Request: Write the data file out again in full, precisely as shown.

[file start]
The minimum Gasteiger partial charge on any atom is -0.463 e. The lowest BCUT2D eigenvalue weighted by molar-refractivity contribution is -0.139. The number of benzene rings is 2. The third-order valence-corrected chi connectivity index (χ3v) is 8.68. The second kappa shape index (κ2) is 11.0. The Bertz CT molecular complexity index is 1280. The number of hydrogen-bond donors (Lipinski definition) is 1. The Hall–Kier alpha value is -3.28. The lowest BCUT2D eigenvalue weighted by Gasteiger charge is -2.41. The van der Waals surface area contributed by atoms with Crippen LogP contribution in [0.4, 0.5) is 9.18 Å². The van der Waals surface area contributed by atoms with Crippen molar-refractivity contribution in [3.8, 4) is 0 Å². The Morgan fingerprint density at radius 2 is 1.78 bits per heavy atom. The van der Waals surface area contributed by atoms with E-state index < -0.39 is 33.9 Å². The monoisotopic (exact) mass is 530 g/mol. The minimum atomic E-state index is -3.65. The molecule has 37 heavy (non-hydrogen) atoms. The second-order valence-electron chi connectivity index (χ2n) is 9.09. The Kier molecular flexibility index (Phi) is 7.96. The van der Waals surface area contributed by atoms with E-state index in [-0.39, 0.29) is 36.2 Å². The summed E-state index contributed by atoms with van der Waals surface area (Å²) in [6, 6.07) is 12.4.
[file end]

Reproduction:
The minimum Gasteiger partial charge on any atom is -0.463 e. The lowest BCUT2D eigenvalue weighted by molar-refractivity contribution is -0.139. The number of benzene rings is 2. The third-order valence-corrected chi connectivity index (χ3v) is 8.68. The second kappa shape index (κ2) is 11.0. The Bertz CT molecular complexity index is 1280. The number of hydrogen-bond donors (Lipinski definition) is 1. The Hall–Kier alpha value is -3.28. The lowest BCUT2D eigenvalue weighted by Gasteiger charge is -2.41. The van der Waals surface area contributed by atoms with Crippen LogP contribution in [0.4, 0.5) is 9.18 Å². The van der Waals surface area contributed by atoms with Crippen molar-refractivity contribution in [3.8, 4) is 0 Å². The Morgan fingerprint density at radius 2 is 1.78 bits per heavy atom. The van der Waals surface area contributed by atoms with E-state index < -0.39 is 33.9 Å². The monoisotopic (exact) mass is 530 g/mol. The minimum atomic E-state index is -3.65. The molecule has 37 heavy (non-hydrogen) atoms. The second-order valence-electron chi connectivity index (χ2n) is 9.09. The Kier molecular flexibility index (Phi) is 7.96. The van der Waals surface area contributed by atoms with E-state index in [-0.39, 0.29) is 36.2 Å². The summed E-state index contributed by atoms with van der Waals surface area (Å²) in [6, 6.07) is 12.4.